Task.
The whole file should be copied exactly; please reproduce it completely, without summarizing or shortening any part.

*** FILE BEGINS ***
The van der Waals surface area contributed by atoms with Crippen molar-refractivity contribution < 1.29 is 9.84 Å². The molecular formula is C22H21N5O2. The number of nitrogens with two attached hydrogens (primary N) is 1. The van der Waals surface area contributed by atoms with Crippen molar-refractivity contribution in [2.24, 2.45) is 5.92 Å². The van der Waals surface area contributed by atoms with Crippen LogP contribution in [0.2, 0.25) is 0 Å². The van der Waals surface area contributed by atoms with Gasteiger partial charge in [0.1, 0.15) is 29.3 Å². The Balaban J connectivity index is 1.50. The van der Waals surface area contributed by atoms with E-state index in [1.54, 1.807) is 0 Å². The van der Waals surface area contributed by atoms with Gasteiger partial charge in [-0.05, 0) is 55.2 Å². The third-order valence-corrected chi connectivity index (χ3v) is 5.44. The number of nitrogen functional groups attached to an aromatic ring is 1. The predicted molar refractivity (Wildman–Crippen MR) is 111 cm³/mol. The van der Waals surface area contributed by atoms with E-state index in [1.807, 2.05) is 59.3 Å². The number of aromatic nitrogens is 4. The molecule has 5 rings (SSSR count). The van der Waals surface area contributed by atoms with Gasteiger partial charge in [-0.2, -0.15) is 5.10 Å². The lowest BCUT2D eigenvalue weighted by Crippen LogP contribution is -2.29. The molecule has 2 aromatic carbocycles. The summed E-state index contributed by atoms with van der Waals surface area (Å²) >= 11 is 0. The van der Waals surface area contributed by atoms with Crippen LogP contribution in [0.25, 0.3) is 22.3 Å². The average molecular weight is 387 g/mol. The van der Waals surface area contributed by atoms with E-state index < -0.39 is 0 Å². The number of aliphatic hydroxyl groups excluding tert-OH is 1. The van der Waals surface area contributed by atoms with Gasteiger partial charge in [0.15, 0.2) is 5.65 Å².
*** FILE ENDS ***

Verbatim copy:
The van der Waals surface area contributed by atoms with Crippen molar-refractivity contribution < 1.29 is 9.84 Å². The molecular formula is C22H21N5O2. The number of nitrogens with two attached hydrogens (primary N) is 1. The van der Waals surface area contributed by atoms with Crippen molar-refractivity contribution in [2.24, 2.45) is 5.92 Å². The van der Waals surface area contributed by atoms with Crippen LogP contribution in [0.2, 0.25) is 0 Å². The van der Waals surface area contributed by atoms with Gasteiger partial charge in [0.1, 0.15) is 29.3 Å². The Balaban J connectivity index is 1.50. The van der Waals surface area contributed by atoms with E-state index in [1.54, 1.807) is 0 Å². The van der Waals surface area contributed by atoms with Gasteiger partial charge in [-0.05, 0) is 55.2 Å². The third-order valence-corrected chi connectivity index (χ3v) is 5.44. The number of nitrogen functional groups attached to an aromatic ring is 1. The predicted molar refractivity (Wildman–Crippen MR) is 111 cm³/mol. The van der Waals surface area contributed by atoms with E-state index in [1.807, 2.05) is 59.3 Å². The number of aromatic nitrogens is 4. The molecule has 5 rings (SSSR count). The van der Waals surface area contributed by atoms with Gasteiger partial charge in [-0.2, -0.15) is 5.10 Å². The lowest BCUT2D eigenvalue weighted by Crippen LogP contribution is -2.29. The molecule has 2 aromatic carbocycles. The summed E-state index contributed by atoms with van der Waals surface area (Å²) >= 11 is 0. The van der Waals surface area contributed by atoms with Crippen LogP contribution in [0.25, 0.3) is 22.3 Å². The average molecular weight is 387 g/mol. The van der Waals surface area contributed by atoms with E-state index < -0.39 is 0 Å². The number of aliphatic hydroxyl groups excluding tert-OH is 1. The van der Waals surface area contributed by atoms with Gasteiger partial charge in [0.15, 0.2) is 5.65 Å².